it’s a girl

The Introverted Mama

Every once in a while, the Myers-Briggs test weaves its way back into my life.  The results have followed me around like an old, faithful dog as well; I have never not received the same result: INFJ.

The way my personality has impacted me, however, has changed in different seasons of life.  Being an introverted, stay at home mama has its own set of unique challenges and virtues.

I’ve talked before about how important it is for me to have order and rhythm to my day and to me, it serves dual purposes. Not only does a rhythm help me feel calm and peaceful during the day but it also protects me from the one o’clock meltdown…. And I’m not talking about the girls.

Right around one o’clock each afternoon, I begin to feel myself start to unravel.

The morning itself starts off as a fat, tightly wound ball of yarn, full of promise, that naturally unwinds as the day progresses.  Through out the morning, it is a leisurely but purposeful roll, that rings of the promise of a beautiful creation. By one o’clock, it is unrolling so fast it’s as if someone has held onto the loose end while the fat ball rolls willy nilly, growing skinnier by the second.  (side note: it should come as no surprise that there’s something very unsettling I find about a wayward ball of yarn)

Right around this time I also find myself getting “touched out”.  I go through the routine of lullabies, kisses, and books before nap (for Bea) and quiet time (for MG).  But I don’t really enjoy them, not like I should, anyway.  I try to slow down and read every single word but sometimes I skip a few words, and then sentences, and sometimes even pages.

And then as soon as this duty is done, I curl myself up in a quiet corner and slowly rewind a portion of the ball.  Sometimes, if it is an especially crazy morning, I will purposely save MG’s “screen time” for the beginning of this quiet hour to ensure that I will get at least an hour of solid, uninterrupted time.  (though to her credit, she handles her quiet time very well, even when no movies are involved. and I have a theory that she needs this alone time as much as I  do)

As the minutes melt into an hour, I slowly find myself coming back into my own.  My thoughts are cohesive and I begin to relax.  Unwinding again, very slowly and purposefully.

Towards the end of Bea’s nap time (she is giving me great, 3 hour naps these days-bless!), MG and I have developed a little bit of a routine.  With my permission, she cleans up her room early and then joins me for whatever project I am working on.  She exclaims, “yes!” when she sees me working in the sewing room.  She retrieves my tiny blue embroidery scissors and pulls scraps of fabric from the trashcan.  She cuts these scraps into miniscule pieces and sometimes fashions bandages or headbands for Stella (secured with a straight pin, of course).

She turns off her princess CD’s and turns on Winnie the Pooh for us to listen to (she somehow got the impression that that one was my favorite!).  And she sings and dances for me while she busily cuts with her hands.  Often we both become engrossed in our projects and she quietly tells stories or shares secret dialogue that is only gifted when you don’t think you have an eavesdropper.

Sometimes I am still not recovered from a crazy morning and I ask her not to ask me any questions so I can fully concentrate on my project.  She obediently says, “okay, I understand.” And she tries very hard, but unknowingly and sweetly limits her questions to every fifteen minutes or so.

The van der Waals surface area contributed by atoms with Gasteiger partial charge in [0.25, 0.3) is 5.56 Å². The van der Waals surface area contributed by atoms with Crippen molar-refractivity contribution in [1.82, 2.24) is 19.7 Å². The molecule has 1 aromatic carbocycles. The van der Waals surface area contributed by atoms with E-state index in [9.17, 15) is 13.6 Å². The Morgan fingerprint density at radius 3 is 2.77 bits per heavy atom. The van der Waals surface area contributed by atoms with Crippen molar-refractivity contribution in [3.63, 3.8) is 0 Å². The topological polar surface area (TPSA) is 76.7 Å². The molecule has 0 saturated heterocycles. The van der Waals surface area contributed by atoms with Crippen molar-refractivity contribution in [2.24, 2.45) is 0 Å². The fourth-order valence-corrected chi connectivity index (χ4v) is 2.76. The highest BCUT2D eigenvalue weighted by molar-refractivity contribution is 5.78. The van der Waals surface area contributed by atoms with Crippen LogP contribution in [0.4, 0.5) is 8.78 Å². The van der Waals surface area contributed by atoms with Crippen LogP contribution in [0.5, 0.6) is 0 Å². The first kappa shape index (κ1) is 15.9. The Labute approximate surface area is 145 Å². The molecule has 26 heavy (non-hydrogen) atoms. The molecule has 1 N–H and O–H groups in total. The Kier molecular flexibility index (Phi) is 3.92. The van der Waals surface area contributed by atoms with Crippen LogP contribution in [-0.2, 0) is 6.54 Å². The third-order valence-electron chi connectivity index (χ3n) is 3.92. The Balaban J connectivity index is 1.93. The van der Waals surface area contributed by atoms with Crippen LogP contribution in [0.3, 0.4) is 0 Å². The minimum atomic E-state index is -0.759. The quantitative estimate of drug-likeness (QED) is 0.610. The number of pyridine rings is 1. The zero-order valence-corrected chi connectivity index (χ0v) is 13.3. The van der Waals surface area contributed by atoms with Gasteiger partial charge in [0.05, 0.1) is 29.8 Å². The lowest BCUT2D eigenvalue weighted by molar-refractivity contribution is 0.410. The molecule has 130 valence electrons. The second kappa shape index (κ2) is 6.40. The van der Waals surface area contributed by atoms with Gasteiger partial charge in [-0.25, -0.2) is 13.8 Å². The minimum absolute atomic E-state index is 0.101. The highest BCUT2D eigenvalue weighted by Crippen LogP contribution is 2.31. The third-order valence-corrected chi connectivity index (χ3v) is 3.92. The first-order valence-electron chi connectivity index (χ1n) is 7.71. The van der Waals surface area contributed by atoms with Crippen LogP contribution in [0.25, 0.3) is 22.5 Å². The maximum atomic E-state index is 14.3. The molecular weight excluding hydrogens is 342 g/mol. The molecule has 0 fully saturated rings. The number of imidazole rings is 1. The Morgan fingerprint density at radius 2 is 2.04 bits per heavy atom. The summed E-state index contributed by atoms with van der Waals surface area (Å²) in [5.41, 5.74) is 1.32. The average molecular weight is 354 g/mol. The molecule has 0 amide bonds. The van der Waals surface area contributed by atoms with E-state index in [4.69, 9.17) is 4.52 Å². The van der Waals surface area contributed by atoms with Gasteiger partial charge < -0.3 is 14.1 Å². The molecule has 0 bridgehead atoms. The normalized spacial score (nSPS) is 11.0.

If I am instead working downstairs on a drawing or painting, she brings down her special notebook and fills it up with colorful notes for daddy.  Sometimes she will ask me how to spell certain words, other times she will just write in her own secret language and read it to me as the following:

“Dear Daddy, I love you and I miss you and I always miss mommy but I never miss her at Grandma’s house. And I hope Lexi {the dog} doesn’t tear my beautiful dress or Stella’s.  And I always forgive you when you lie to Mommy.  Amen.”

(you just gotta laugh at that one)

 

In the sewing room we use the space heater to keep warm on drafty days and she parks herself in front of it.  Downstairs in the kitchen, I make tea to keep us warm with extra almond milk and honey so she finds it very palatable.

Yesterday, she developed a small tear in a notebook page and asked for some tape to repair.  She spent thirty minutes carefully covering the page in masking tape, thrilled with the responsibility of using both real scissors and tape.

I have to admit, I love these late afternoons with my little buddy.  (after I’ve had my own space, of course).  It feels special and set apart and a space in which to grow our own relationship.  Plus there is something that feels very holy about creating with someone.  Of course our creations have very different end results but we both have a deep admiration for the others work.

When they told me I was having a girl, this is exactly what I envisioned.  Quiet afternoons at home, sharing ideas and secrets, materials and songs.  A little blonde friend who I adore, and a pooh bear melody between us.

-smk

MG’s birth story: The Day “It” became She

On any given day prior to June 29, 2010, we were absolutely convinced we were having a boy.

It wasn’t that I necessarily wanted a boy over a girl, it’s just that there were multiple experiences to make me think this babe was coming out blue.  It seemed like (or maybe I was just hearing) everyone was saying, “Boy, boy, boy”.  When Daddy was asked what he wanted, instead of saying the typical, “I don’t care as long as it’s healthy..blah, blah, blah”, he chose a side….boy.  We called her by her boy name.  We prayed for her by her boy name.  And there were several other convincing factors that are more of an “in person type of story” that led us to believe that we would have a son joining our family that November.

I even bought 2 whole bags of boy clothes.  And zero girl clothes.  Yes, I do realize there is always a 50/50 chance.   But the odds didn’t concern me.  I relied on my intuition. I just knew I was having a boy.

We went into the gender ultrasound with lots of nervous excitement.  Would he look okay?  Would they see anything suspicious?  Would they finally relieve the stress and tell us it’s a boy?